January 2, 2104
January 2, 2014
As you may have been aware we had some recent immigrants from the Congo worshipping with us in October and November. While they were most comfortable speaking French, they were deeply moved by the welcome they received at LABC. Through an interpreter, Melissa Creasy, they answered some questions I had written. What follows is their response; it is a reminder of the importance of being mindful of the plight of others and extending hospitality wherever possible.
The women answered your questions today, and it seemed as though they experienced some relief when they did. They told me their story, which is heart breaking. They said that they left Congo- Brazzaville because after the Prime Minister fled the country, there was no more security. Because of this insecurity, bandits ran around killing, raping, attacking people and that’s what happened to them. The husband of Therese, Pulcherie’s and Christelle’s father, was murdered right in front of them and they were subsequently raped. Their uncle was also killed during this time, and their brother (Therese’s son) escaped to South Africa. After these terrible events, the women walked for months to Gabon, carrying the 2 babies (Mercia and Laurentine). They had no food and it rained constantly. When they arrived at the camp, they said that the relief workers cried when they saw what a toll the journey had taken on the family. Therese became very sick, and her joints swelled due to this arduous journey. She still has this pain.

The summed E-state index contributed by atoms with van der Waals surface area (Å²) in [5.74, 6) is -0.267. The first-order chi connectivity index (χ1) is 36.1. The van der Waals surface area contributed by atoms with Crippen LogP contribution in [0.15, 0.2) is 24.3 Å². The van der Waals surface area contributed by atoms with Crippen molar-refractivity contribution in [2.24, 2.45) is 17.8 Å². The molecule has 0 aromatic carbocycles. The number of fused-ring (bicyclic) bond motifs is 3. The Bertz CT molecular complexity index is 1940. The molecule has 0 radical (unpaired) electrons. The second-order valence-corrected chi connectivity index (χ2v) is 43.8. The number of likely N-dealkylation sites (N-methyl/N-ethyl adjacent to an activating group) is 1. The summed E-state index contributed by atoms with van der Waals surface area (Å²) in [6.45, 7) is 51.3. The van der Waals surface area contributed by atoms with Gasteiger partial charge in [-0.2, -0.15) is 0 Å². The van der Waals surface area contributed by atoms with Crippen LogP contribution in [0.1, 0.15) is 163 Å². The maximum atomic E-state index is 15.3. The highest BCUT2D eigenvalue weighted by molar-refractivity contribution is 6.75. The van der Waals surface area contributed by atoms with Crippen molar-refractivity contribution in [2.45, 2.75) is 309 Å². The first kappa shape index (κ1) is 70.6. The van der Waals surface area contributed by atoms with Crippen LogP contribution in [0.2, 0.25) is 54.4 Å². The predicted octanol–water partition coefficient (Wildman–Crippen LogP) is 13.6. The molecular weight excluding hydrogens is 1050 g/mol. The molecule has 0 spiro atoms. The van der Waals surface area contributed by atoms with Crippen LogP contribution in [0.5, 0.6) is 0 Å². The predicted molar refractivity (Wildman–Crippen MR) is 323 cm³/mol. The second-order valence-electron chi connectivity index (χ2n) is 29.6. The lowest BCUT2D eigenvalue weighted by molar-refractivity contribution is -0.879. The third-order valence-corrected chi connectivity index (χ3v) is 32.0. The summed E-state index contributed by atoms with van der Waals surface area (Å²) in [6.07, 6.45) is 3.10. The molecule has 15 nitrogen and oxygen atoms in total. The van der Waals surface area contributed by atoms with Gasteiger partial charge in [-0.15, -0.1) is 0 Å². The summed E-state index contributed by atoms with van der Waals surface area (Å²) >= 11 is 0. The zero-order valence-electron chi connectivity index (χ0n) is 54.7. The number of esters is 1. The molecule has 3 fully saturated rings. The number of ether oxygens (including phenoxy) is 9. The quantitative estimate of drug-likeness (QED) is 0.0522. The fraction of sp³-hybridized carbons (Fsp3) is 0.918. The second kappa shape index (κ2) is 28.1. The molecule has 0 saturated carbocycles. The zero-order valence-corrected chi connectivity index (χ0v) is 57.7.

They miss their brother terribly, and Christelle misses her husband who is in Congo still. They hope that they will be able to come to the U.S somehow. They don’t want to return to Congo-Brazzaville because of what happened to them there and because most of their family was either killed or had to flee. They feel that they have been given a new start here and that slowly things will get better for them. They are very eager to learn English and to get jobs and to learn how to drive. They also said that the relief workers in Gabon were wonderful. They often say that Americans are very nice.
That was the response they gave, and they were happy to answer the questions. If you have more I’ll pass them on to them.
It’s so hard to imagine enduring these events, and when I think of this family I think of very strong and deeply spiritual people. I thank God that I know them, and I pray that they will find any support they need.
The family moved to Buffalo, New York in late November to be nearer relatives there. We pray for them grace and peace, opportunity and security. I thank Hallie Randel and Melissa Creasy for doing so much to extend the hand of fellowship to them. I am sure there will be other such opportunities to welcome the stranger in the year ahead. I am sure we will rise to the occasion.